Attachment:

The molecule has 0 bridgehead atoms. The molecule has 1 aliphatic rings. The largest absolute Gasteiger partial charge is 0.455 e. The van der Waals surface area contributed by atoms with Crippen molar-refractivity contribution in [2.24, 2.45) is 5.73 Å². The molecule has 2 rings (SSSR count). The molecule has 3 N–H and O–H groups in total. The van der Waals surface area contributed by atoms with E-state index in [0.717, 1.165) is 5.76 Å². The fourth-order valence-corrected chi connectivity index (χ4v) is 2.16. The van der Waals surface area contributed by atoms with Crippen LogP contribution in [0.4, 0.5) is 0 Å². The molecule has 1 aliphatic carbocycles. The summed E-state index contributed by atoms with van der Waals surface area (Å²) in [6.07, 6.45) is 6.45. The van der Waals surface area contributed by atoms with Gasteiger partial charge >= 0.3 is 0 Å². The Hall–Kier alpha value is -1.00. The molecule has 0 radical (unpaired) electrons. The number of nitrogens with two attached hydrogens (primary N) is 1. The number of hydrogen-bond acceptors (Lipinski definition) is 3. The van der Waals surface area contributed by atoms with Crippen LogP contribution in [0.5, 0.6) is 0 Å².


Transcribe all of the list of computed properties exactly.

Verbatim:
The molecule has 0 bridgehead atoms. The molecule has 1 aliphatic rings. The largest absolute Gasteiger partial charge is 0.455 e. The van der Waals surface area contributed by atoms with Crippen molar-refractivity contribution in [2.24, 2.45) is 5.73 Å². The molecule has 2 rings (SSSR count). The molecule has 3 N–H and O–H groups in total. The van der Waals surface area contributed by atoms with E-state index in [0.717, 1.165) is 5.76 Å². The fourth-order valence-corrected chi connectivity index (χ4v) is 2.16. The van der Waals surface area contributed by atoms with Crippen LogP contribution in [0.4, 0.5) is 0 Å². The molecule has 1 aliphatic carbocycles. The summed E-state index contributed by atoms with van der Waals surface area (Å²) in [6.07, 6.45) is 6.45. The van der Waals surface area contributed by atoms with Gasteiger partial charge >= 0.3 is 0 Å². The Hall–Kier alpha value is -1.00. The molecule has 0 radical (unpaired) electrons. The number of nitrogens with two attached hydrogens (primary N) is 1. The number of hydrogen-bond acceptors (Lipinski definition) is 3. The van der Waals surface area contributed by atoms with Crippen LogP contribution in [0.5, 0.6) is 0 Å².